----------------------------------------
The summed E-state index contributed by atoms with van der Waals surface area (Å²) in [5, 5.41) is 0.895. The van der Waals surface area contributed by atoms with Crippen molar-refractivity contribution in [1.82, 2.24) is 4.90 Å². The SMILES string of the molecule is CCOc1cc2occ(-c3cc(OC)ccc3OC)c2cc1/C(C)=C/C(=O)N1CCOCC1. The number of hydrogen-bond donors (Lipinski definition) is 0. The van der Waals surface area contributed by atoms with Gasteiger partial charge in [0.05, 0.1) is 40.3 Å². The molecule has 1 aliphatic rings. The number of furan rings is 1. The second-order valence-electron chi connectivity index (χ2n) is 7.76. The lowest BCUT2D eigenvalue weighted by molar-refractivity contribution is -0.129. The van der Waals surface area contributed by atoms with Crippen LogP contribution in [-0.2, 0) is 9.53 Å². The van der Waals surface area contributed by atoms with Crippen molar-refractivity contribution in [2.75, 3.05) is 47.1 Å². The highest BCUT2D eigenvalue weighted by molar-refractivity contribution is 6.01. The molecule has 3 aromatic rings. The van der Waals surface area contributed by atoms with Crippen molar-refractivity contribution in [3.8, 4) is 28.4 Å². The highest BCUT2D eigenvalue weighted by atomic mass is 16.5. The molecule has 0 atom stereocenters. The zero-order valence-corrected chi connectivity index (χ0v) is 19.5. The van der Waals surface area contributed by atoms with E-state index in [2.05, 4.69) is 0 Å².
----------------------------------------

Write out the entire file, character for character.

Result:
The summed E-state index contributed by atoms with van der Waals surface area (Å²) in [5, 5.41) is 0.895. The van der Waals surface area contributed by atoms with Crippen molar-refractivity contribution in [1.82, 2.24) is 4.90 Å². The SMILES string of the molecule is CCOc1cc2occ(-c3cc(OC)ccc3OC)c2cc1/C(C)=C/C(=O)N1CCOCC1. The number of hydrogen-bond donors (Lipinski definition) is 0. The van der Waals surface area contributed by atoms with Gasteiger partial charge in [0.05, 0.1) is 40.3 Å². The molecule has 1 aliphatic rings. The number of furan rings is 1. The second-order valence-electron chi connectivity index (χ2n) is 7.76. The lowest BCUT2D eigenvalue weighted by molar-refractivity contribution is -0.129. The van der Waals surface area contributed by atoms with Crippen LogP contribution in [-0.2, 0) is 9.53 Å². The van der Waals surface area contributed by atoms with Crippen molar-refractivity contribution in [2.75, 3.05) is 47.1 Å². The highest BCUT2D eigenvalue weighted by molar-refractivity contribution is 6.01. The molecule has 3 aromatic rings. The van der Waals surface area contributed by atoms with Crippen molar-refractivity contribution in [3.8, 4) is 28.4 Å². The highest BCUT2D eigenvalue weighted by atomic mass is 16.5. The molecule has 0 atom stereocenters. The zero-order valence-corrected chi connectivity index (χ0v) is 19.5. The van der Waals surface area contributed by atoms with E-state index in [2.05, 4.69) is 0 Å².